Searching for the soul of science

By Emily Leighton, MA'13
For Danae Campos-Melo, PhD, and Cristian Droppelmann, PhD, philosophy is an integral part of working in a science lab.

“I consider the philosophy of science to be the soul of science,” explained Droppelmann. “It gives us the intellectual deepness that we need as scientists.”

Campos-Melo and Droppelmann are research associates in the Strong lab at Robarts. In an effort to share their passion for philosophy with the wider Robarts community, the husband-and-wife team, in consultation with Marlys Koschinsky, PhD, scientific and executive director of Robarts, organized a summer event series called the Philosophy of Science Café.
Danae Campos-Melo and Cristian DroppelmannIn partnership with the Department of Philosophy and the Rotman Institute of Philosophy at Western, the series aims to bring together philosophers, scientists and graduate trainees to discuss broad philosophical themes related to their work. Topics include pseudoscience, the nature of scientific progress, the replication crisis and the scientific method.

The inaugural series launched this summer with four afternoon sessions, each beginning with a formal lecture presentation from a philosopher, followed by open discussion and debate.

For Koschinsky, it’s been an opportunity to explore science through new perspectives.  

“Our degrees are Doctor of Philosophy, which we scientists don’t stop to think about that often,” she said. “We don’t stop and consider the significance of that title.”
“It’s from the Greek ‘love of wisdom’,” added Campos-Melo. “And that’s exactly what this is about. Our idea is to stimulate the training of analytical and critical thinking.”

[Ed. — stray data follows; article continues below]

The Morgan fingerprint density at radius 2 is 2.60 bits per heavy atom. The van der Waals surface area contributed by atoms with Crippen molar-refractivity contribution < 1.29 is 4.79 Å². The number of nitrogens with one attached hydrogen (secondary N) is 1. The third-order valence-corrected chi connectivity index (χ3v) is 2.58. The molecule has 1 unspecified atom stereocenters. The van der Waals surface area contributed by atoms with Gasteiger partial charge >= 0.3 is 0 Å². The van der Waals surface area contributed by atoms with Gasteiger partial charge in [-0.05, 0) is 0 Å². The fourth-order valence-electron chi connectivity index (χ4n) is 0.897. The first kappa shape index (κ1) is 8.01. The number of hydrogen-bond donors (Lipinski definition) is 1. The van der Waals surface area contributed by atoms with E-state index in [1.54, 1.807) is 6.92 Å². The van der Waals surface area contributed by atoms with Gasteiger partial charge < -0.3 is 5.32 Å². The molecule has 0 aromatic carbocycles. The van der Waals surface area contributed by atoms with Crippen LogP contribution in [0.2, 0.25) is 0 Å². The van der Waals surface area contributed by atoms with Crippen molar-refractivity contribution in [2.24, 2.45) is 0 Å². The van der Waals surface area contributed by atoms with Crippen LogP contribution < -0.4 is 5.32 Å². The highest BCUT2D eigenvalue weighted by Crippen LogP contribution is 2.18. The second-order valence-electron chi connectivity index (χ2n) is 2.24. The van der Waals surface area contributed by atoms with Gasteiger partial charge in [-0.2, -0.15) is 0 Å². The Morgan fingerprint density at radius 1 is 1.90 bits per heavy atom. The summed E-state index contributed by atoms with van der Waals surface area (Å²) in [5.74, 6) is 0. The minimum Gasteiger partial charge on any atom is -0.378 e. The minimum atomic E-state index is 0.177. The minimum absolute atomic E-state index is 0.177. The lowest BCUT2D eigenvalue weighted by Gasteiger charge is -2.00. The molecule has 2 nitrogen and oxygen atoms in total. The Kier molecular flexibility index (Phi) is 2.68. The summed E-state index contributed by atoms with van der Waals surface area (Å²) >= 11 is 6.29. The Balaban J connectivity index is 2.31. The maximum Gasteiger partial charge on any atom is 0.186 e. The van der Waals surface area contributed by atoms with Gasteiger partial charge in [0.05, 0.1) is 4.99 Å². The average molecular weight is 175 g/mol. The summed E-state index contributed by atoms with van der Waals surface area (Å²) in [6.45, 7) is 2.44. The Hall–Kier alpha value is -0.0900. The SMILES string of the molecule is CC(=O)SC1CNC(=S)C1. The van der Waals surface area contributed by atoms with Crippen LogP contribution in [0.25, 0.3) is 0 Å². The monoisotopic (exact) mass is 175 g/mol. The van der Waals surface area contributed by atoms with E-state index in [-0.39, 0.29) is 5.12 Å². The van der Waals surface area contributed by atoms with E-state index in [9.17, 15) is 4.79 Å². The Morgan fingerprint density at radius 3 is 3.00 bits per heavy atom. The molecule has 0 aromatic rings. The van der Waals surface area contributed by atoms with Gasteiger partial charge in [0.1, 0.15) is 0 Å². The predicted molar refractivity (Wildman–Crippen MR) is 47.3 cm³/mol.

This is particularly significant for the Institute’s role in teaching and education – the Café series was designed with trainees in mind.  

“Our goal is to enrich their training as young scientists,” explained Koschinsky. “And I think the trainees are very interested in learning that goes beyond the walls and bounds of their own laboratory and their own projects.”

With lively discussions extending into the early evening hours, the Café has certainly generated plenty of interest from trainees and scientists.

Koschinsky understands the enthusiasm on a personal level. “In the sessions, I often find myself thinking ‘this is what I became an academic for’,” she explained. “It’s hitting that note in me. Because we get so busy with grants, deadlines and experiments, it’s wonderful to have this time to think.”

“The Café is like a breath of fresh air for us,” added Campos-Melo.
Philosophy of ScienceRotman Director Christopher Smeenk, PhD, also sees these types of discussions as an opportunity to establish connections across campus.

“Challenging problems don’t fall neatly into different disciplines,” explained Smeenk. “We need to benefit from the expertise of different disciplines by talking to each other and taking advantage of the specialized knowledge each area has developed.”

 “I’m proud that the Robarts community can recognize that there is a whole world of other disciplines out there we can learn from,” said Koschinsky. “We’re embracing other schools of thought and other disciplines, and welcoming them to our community to share.”